The agitated patient.

S. Shevitz

Research output: Contribution to journalArticle

3 Citations (Scopus)

Abstract

The emergency management of the agitated patient is a common medical problem. Agitated behavior is not a diagnosis but a descriptive term; the initial task of the physician involves determining the etiology of the behavioral disturbance and evaluating the possible contribution of organic factors. Such factors as age of onset, acuteness of onset, concurrent illness, evidence of delirium or dementia, or use of exogenous pharmacologic agents require careful evaluation. Agitated patients will generally fall into one of four diagnostic categories: agitation precipitated by drug intoxication, agitation precipitated by drug withdrawal, agitation precipitated by an organic brain syndrome, or agitation precipitated by a functional disorder. Appropriate pharmacological and psychological management techniques for these situations are discussed.

Original languageEnglish (US)
Pages (from-to)305-311
Number of pages7
JournalJournal of Family Practice
Volume9
Issue number2
StatePublished - Aug 1 1979

Fingerprint

Psychological Techniques
Delirium
Age of Onset
Pharmaceutical Preparations
Dementia
Emergencies
Pharmacology
Physicians
Brain

ASJC Scopus subject areas

  • Public Health, Environmental and Occupational Health

Cite this

Shevitz, S. (1979). The agitated patient. Journal of Family Practice, 9(2), 305-311.

The agitated patient. / Shevitz, S.

In: Journal of Family Practice, Vol. 9, No. 2, 01.08.1979, p. 305-311.

Research output: Contribution to journalArticle

Shevitz, S 1979, 'The agitated patient.', Journal of Family Practice, vol. 9, no. 2, pp. 305-311.
Shevitz S. The agitated patient. Journal of Family Practice. 1979 Aug 1;9(2):305-311.
Shevitz, S. / The agitated patient. In: Journal of Family Practice. 1979 ; Vol. 9, No. 2. pp. 305-311.
@article{25625264a2144c07b92c4155b33c0f4b,
title = "The agitated patient.",
abstract = "The emergency management of the agitated patient is a common medical problem. Agitated behavior is not a diagnosis but a descriptive term; the initial task of the physician involves determining the etiology of the behavioral disturbance and evaluating the possible contribution of organic factors. Such factors as age of onset, acuteness of onset, concurrent illness, evidence of delirium or dementia, or use of exogenous pharmacologic agents require careful evaluation. Agitated patients will generally fall into one of four diagnostic categories: agitation precipitated by drug intoxication, agitation precipitated by drug withdrawal, agitation precipitated by an organic brain syndrome, or agitation precipitated by a functional disorder. Appropriate pharmacological and psychological management techniques for these situations are discussed.",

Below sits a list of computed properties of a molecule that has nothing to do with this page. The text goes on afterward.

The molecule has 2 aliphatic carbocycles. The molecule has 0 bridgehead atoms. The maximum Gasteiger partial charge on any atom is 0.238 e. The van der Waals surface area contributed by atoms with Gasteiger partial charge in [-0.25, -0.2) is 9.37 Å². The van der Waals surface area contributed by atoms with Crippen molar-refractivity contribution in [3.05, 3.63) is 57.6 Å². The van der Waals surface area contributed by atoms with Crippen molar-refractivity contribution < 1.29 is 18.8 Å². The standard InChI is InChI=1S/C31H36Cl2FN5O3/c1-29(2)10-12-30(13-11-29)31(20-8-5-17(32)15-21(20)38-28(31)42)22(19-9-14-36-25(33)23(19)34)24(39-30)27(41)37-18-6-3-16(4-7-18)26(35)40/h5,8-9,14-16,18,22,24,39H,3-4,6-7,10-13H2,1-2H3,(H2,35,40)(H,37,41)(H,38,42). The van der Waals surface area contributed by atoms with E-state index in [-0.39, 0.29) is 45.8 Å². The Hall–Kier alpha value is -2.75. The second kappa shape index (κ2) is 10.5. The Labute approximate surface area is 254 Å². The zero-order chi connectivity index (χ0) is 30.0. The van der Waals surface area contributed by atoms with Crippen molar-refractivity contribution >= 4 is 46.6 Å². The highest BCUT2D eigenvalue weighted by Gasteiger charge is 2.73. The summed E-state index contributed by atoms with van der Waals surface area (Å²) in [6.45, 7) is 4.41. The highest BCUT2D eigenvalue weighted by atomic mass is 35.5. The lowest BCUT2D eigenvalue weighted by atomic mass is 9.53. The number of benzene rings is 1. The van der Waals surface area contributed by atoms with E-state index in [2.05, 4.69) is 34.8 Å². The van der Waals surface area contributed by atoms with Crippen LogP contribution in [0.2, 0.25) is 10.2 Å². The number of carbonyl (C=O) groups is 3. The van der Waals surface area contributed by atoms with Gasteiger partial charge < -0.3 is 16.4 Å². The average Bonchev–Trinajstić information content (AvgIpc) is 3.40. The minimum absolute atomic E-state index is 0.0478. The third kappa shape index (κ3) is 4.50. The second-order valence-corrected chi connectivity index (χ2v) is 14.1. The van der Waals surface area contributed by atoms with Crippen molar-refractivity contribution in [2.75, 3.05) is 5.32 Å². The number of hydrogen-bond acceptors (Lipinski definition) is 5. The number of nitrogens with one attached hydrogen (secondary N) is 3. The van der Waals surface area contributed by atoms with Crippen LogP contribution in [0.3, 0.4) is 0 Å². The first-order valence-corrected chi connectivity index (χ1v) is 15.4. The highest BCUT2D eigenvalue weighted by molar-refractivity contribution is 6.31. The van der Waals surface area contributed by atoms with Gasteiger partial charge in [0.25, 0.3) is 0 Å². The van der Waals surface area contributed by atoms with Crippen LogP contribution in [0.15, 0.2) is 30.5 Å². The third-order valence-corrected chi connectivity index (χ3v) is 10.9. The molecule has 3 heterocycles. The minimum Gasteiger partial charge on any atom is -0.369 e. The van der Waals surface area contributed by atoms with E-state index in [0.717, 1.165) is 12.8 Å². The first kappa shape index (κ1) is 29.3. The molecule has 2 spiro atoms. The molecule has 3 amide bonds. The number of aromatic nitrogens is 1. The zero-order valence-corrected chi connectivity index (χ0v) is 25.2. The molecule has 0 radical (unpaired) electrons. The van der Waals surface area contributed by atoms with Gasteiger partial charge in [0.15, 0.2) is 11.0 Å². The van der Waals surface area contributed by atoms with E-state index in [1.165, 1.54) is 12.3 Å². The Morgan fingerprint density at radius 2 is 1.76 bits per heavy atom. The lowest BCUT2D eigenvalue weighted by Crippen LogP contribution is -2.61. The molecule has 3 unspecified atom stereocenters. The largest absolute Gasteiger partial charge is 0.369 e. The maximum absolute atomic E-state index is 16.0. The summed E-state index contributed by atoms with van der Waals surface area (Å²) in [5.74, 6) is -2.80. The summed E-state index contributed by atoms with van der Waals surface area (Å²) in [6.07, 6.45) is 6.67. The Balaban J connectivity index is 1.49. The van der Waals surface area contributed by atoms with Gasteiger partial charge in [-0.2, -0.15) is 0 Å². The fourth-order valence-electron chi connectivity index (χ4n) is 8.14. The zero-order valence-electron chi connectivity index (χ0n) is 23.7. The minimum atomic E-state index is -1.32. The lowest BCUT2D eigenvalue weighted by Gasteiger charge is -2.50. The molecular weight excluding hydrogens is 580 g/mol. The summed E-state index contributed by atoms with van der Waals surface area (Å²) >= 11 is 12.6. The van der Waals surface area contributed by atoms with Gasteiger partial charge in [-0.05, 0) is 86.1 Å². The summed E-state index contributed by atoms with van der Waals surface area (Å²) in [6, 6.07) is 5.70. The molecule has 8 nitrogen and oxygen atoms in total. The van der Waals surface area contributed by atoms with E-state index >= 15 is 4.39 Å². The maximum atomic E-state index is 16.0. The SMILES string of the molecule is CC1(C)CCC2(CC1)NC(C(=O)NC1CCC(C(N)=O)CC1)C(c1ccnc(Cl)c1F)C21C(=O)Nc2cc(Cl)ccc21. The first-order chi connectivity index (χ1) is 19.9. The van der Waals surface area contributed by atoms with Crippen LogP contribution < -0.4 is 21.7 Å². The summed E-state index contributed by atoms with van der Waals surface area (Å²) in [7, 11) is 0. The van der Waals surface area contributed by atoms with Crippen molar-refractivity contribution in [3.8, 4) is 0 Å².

author = "S. Shevitz",
year = "1979",
month = "8",
day = "1",
language = "English (US)",
volume = "9",
pages = "305--311",
journal = "Journal of Family Practice",
issn = "0094-3509",
publisher = "Appleton-Century-Crofts",
number = "2",

}

TY - JOUR

T1 - The agitated patient.

AU - Shevitz, S.

PY - 1979/8/1

Y1 - 1979/8/1

N2 - The emergency management of the agitated patient is a common medical problem. Agitated behavior is not a diagnosis but a descriptive term; the initial task of the physician involves determining the etiology of the behavioral disturbance and evaluating the possible contribution of organic factors. Such factors as age of onset, acuteness of onset, concurrent illness, evidence of delirium or dementia, or use of exogenous pharmacologic agents require careful evaluation. Agitated patients will generally fall into one of four diagnostic categories: agitation precipitated by drug intoxication, agitation precipitated by drug withdrawal, agitation precipitated by an organic brain syndrome, or agitation precipitated by a functional disorder. Appropriate pharmacological and psychological management techniques for these situations are discussed.

AB - The emergency management of the agitated patient is a common medical problem. Agitated behavior is not a diagnosis but a descriptive term; the initial task of the physician involves determining the etiology of the behavioral disturbance and evaluating the possible contribution of organic factors. Such factors as age of onset, acuteness of onset, concurrent illness, evidence of delirium or dementia, or use of exogenous pharmacologic agents require careful evaluation. Agitated patients will generally fall into one of four diagnostic categories: agitation precipitated by drug intoxication, agitation precipitated by drug withdrawal, agitation precipitated by an organic brain syndrome, or agitation precipitated by a functional disorder. Appropriate pharmacological and psychological management techniques for these situations are discussed.

UR - http://www.scopus.com/inward/record.url?scp=0018509913&partnerID=8YFLogxK

UR - http://www.scopus.com/inward/citedby.url?scp=0018509913&partnerID=8YFLogxK

M3 - Article

C2 - 458396

AN - SCOPUS:0018509913

VL - 9

SP - 305

EP - 311

JO - Journal of Family Practice

JF - Journal of Family Practice

SN - 0094-3509

IS - 2

ER -